Getting macaca'ed, and by the Washington Post, no less. According to Wikipedia, the term macaca "was at the center of a conttroversy during the 2006 United States Senate election in Virginia when it was used by the Republican incumbent, George Allen. Most Americans were unfamiliar with the term until continual media coverage revealed it to be a racial slur. Allen claims to be unaware of its racial context. Relating to the Allen controversy, "macaca" was named the most politically incorrect word of 2006 . . . ."
Today's Wall Street Journal explains why the Post has its panties in a bunch:
"The Senate tied itself in knots Monday as it tried to get around a single lawmakerl's objection to a spending bill, a showdown that has become emblematic of capital's partisan gridlock.
"Sen. Jim Bunning (R, Ky) again blocked a $110 billion bill that would have extended unemployment benefits and other programs after halting its progress last week. And on Monday, the impact of his blockade started biting, with the the expiration of benefits t o 100,000 peoplel and the suspension of 41 transportation projects across the country.
"Mr. Bunning is holding things up by objecting to a "unanimous consent" request to advance the bill quickly, a routine maneuver for moving legislation forward that requires all senators to go along."
The bottom line, according to a press release yesterday
from Bunning’s office:
“There comes a time when 100 senators are for something that we all support. If we can't find $10 billion to pay for it, we're not going to pay for anything. We will not pay for anything fully on the floor of the U.S. Senate. Now, he said I only offered one way to pay for this. That's untrue. I offered more than one way. I negotiated with the Leader -- the Leader's staff, rather, and we had worked out two-week extension to $5 billion with a different pay-for. The debt that we have arrived at , even the head of the Federal Reserve Bank, Chairman Bernanke, said it's not sustainable. It's unsustainable. What does that mean to the American people, to the same people that are struggling to pay their bills, that are on unemployment, that could have been covered had the Baucus-Grassley bill been considered, and could have been covered not for 30 days but for three months?”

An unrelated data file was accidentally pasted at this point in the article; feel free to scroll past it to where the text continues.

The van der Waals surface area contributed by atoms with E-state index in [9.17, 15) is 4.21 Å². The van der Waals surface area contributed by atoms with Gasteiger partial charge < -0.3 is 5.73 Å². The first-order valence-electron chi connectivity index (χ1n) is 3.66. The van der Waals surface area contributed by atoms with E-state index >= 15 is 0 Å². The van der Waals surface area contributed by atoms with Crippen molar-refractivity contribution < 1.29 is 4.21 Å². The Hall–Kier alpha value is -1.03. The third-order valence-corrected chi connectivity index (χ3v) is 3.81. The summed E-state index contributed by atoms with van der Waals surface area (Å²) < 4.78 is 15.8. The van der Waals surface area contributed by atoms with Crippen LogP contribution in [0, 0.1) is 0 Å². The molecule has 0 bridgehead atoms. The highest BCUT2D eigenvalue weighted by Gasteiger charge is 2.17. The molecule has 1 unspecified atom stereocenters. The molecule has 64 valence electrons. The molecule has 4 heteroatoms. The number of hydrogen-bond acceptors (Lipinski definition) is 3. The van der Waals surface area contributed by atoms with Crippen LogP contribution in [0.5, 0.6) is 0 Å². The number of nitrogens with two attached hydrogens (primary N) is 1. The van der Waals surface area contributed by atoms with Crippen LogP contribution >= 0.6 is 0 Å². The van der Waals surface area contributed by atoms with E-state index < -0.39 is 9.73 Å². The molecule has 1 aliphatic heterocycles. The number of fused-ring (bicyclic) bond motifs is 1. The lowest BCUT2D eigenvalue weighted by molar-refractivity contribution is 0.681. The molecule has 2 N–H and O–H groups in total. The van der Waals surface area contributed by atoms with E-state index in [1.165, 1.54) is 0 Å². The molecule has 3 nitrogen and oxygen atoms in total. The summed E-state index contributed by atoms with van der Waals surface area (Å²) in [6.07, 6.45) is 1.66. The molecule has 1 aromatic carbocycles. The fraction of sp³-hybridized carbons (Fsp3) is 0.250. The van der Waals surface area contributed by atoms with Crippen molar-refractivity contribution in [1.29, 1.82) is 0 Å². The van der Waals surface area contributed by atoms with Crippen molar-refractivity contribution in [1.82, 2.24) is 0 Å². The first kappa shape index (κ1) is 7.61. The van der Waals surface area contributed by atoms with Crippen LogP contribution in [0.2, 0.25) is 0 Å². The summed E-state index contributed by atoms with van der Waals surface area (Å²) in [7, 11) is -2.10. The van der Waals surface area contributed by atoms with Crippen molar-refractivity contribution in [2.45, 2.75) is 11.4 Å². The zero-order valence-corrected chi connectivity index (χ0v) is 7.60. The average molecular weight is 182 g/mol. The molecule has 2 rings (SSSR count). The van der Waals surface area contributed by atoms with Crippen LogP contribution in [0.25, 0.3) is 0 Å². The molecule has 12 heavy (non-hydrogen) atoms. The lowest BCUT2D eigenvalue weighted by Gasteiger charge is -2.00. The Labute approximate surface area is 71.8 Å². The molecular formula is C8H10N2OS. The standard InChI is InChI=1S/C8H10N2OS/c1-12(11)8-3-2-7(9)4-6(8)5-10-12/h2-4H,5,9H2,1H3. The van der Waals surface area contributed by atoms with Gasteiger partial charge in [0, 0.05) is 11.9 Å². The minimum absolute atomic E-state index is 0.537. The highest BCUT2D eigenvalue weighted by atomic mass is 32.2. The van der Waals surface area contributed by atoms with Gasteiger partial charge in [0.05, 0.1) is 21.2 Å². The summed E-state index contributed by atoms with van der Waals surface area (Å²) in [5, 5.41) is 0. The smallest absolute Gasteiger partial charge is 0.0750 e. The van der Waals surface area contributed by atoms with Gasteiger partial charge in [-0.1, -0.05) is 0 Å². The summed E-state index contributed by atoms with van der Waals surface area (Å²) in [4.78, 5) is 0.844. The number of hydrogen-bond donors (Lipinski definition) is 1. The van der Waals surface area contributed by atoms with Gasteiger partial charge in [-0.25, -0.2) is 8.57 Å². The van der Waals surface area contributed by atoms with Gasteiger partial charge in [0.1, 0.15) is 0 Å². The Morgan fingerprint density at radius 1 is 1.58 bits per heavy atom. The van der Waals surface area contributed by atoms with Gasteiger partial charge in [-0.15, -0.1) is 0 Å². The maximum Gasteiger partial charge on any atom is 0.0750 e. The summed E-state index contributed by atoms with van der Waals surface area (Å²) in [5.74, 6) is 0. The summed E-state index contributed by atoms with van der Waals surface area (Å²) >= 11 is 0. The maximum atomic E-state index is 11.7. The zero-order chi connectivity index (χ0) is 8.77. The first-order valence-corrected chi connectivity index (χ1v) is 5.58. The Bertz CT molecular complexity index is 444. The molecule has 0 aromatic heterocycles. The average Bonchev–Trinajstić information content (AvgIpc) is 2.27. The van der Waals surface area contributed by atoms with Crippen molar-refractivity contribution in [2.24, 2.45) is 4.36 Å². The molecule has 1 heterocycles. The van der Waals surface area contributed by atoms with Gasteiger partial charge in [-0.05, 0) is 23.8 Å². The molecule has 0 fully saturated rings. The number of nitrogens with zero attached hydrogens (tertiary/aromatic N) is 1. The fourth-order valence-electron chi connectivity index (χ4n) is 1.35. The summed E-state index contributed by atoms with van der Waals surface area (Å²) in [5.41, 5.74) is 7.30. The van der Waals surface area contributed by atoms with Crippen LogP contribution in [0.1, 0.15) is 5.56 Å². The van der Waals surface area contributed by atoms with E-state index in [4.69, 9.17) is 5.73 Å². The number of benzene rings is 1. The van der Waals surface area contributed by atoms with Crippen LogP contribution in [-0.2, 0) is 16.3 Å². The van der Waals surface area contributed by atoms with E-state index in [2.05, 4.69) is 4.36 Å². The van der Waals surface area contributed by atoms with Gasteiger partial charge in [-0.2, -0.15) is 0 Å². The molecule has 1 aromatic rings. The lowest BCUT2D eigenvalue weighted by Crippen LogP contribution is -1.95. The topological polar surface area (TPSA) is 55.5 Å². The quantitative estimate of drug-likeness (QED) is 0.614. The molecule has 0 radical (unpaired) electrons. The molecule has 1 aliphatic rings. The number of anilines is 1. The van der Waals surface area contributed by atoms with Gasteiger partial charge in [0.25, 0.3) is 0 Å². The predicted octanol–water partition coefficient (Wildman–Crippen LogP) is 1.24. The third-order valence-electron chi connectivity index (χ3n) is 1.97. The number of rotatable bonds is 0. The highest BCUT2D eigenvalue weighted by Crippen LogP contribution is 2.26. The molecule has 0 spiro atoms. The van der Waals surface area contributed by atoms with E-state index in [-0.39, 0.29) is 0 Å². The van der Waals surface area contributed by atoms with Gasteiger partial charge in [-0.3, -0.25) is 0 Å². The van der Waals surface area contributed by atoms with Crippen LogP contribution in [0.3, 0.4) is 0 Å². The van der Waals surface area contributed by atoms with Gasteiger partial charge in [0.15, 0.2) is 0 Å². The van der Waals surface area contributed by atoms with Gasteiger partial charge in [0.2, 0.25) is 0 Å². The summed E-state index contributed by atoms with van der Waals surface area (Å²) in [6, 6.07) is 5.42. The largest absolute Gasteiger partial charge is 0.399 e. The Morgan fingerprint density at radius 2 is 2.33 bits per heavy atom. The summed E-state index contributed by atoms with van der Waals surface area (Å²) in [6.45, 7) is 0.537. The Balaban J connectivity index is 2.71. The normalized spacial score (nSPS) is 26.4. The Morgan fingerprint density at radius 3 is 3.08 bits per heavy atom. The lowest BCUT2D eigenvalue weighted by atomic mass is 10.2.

How, then, is the Post “macaca'ing” Sen. Bunning? Today’s Washington Post has three stories about Sen. Bunning’s efforts to get the Senate to pay for legislation it passes. They include a Dana Milbank column
titled “Hurling beanballs at unemployment line” on page A2; a piece by Ashley Halsey III
titled derisively “A Senate dissident’s maneuver keeps jobless, federal workers on the line” on page A13; and, third, in Joe Davidson’s Federal Diary column
, the column is titled “Deficit hawk’s move puts brakes on DOT workers” on page B3. And here's a Post webpage
with a video of Bunning and Senator Harry Reid "sparring."
What Bunning is trying to do is to get Congress to pay for legislation it passes rather than add to the nation's debt and thus passing on the cost of the bill to our children and grandchildren. Unfortunately, that point seems lost on the Post’s elite reporters and editors.
For additional views on what Sen. Bunning is trying to do, here’s a National Public Radio story. In addition, Fox News reports a story with this subtitle: “Kentucky Sen. Jim Bunning, a lame-duck Republican whose gruff, irascible style even rubs his fellow party members the wrong way, is not only blocking an unpaid stopgap bill to extend jobless benefits, but also creating political theatre to the dismay of Republicans and to the delight of Democrats.” This ABC News story may be what originally stirred the pot.
HT WMAL 630 AM's Chris Plante